On the table in the office of the New Jersey Legislature are two important medical marijuana bills under consideration. People with serious debilitating illnesses will be closely monitoring the outcome of the bills as they seek solutions to the pain associated with their particular illness. Doctors will also keep abreast of the news because it would be their duty to recommend and administer the use of medical marijuana. The two bills in question are A804 and S119.
A Senate Health, Human Services, and Citizens Committee will hold a legislative hearing on S.B. 119 December15, 2008. Earlier, an Assembly committee was held on May 22, 2008. It was the first committee hearing on medicinal marijuana legislation in New Jersey in almost two years.
“New Jersey Compassionate Use Medical Marijuana Act” was introduced on January 11, by Senator Nicholas P. Scutari (D-22). Explaining his introduction of this legislation, Scutari states, “compassion for the suffering” justifies the legalization of medicinal marijuana in New Jersey. Medical research also suggests that marijuana may alleviate pain or other symptoms associated with certain debilitating medical conditions, while Federal law prohibits its use. With this bill, New Jersey would join 13 other states who have passed medicinal marijuana ballot initiatives. Alaska, Arizona, California, Colorado, Maine, Montana, Nevada, Oregon, and Washington were success stories, while only losing support in South Dakota. Over the past five years, Maryland, New Mexico, Rhode Island and Vermont have passed medicinal marijuana laws through the state legislative process. Now a quarter of Americans live in a state that recognizes the medical legitimacy of medical marijuana with doctor’s recommendation. The bill includes protection from arrest, prosecution, property forfeiture, and other criminal penalties. A qualifying patient suffering from a debilitating medical condition, as well as his physician and primary care giver are protected under law if the patient uses marijuana for medical purposes in accordance with the provision of the bill. The bill would also provide protection to persons who simply are in the presence or vicinity of such permitted medical use of marijuana.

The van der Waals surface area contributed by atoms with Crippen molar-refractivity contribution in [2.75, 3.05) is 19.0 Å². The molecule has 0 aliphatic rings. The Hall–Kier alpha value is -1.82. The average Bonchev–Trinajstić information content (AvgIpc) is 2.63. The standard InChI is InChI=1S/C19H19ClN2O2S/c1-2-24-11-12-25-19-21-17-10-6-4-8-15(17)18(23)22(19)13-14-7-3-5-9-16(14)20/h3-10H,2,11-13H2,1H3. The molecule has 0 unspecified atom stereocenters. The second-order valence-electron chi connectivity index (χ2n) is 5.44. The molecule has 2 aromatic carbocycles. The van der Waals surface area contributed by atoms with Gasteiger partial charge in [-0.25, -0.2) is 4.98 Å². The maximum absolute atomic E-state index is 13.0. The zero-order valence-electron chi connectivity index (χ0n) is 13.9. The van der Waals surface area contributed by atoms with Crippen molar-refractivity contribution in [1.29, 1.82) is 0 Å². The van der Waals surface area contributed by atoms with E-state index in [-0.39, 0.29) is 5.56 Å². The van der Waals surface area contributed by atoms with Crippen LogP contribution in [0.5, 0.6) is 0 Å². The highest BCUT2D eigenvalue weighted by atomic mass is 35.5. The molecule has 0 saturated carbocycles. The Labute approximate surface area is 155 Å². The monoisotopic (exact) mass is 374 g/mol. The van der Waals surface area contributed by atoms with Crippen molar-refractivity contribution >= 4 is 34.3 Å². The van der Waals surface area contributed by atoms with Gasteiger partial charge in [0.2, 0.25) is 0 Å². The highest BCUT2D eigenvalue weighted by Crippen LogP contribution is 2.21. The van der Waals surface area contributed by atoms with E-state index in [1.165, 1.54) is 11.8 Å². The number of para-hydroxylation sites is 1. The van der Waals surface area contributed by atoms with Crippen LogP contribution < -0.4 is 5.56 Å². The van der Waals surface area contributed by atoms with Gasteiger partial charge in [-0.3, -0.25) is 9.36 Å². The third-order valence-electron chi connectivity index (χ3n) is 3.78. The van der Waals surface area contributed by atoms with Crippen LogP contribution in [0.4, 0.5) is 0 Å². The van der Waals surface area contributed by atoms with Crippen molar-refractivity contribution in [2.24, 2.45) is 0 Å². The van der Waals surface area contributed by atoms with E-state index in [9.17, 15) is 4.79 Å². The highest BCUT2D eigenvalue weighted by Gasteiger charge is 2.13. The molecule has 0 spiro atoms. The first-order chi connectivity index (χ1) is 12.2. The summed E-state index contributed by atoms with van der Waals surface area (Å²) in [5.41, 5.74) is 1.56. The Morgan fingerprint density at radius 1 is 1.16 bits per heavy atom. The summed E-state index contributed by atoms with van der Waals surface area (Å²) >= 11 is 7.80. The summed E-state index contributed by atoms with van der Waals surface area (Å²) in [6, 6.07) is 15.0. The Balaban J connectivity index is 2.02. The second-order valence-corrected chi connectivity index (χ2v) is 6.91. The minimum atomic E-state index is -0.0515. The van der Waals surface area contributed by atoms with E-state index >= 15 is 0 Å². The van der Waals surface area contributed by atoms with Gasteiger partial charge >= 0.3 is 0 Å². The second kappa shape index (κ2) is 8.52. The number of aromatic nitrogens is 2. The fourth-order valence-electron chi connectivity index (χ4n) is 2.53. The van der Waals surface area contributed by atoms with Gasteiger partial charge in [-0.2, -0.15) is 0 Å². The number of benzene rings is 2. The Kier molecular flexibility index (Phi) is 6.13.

The Department of Health and Senior Services (DHSS) would issue registry identification cards containing the cardholder’s photograph to identify the patient and their primary caregivers. This bill would specifically forbid operating a motor vehicle while under the influence of medicinal marijuana. Use of medicinal marijuana will also be banned on school buses, public transportation of any kind, school grounds, correctional facilities, public parks and benches, or at any recreation center.
The state of New Jersey has support from the highest levels of government on its medicinal marijuana initiatives. President elect Barack Obama has publicly promised to end federal raids on state marijuana patients and their caregivers. Former Senator Obama (D-IL) also voted against an amendment in the U.S. Senate that was intended to undermine state medicinal marijuana laws. If New Jersey is to have any support beyond its own successes with medicinal marijuana, it appears it might come from the White House.
Could California be a model for other states? Yes, federal law stills bans the use of medicinal marijuana. But California, amid occasional raids by federal agents, still remains a full fledged medicinal marijuana industry. Reports state about $2 billion a year is made in sales, and $100 million in state taxes are generated. Times are very touchy in California when there is a necessity to keep lawyers at the ready in many clinics.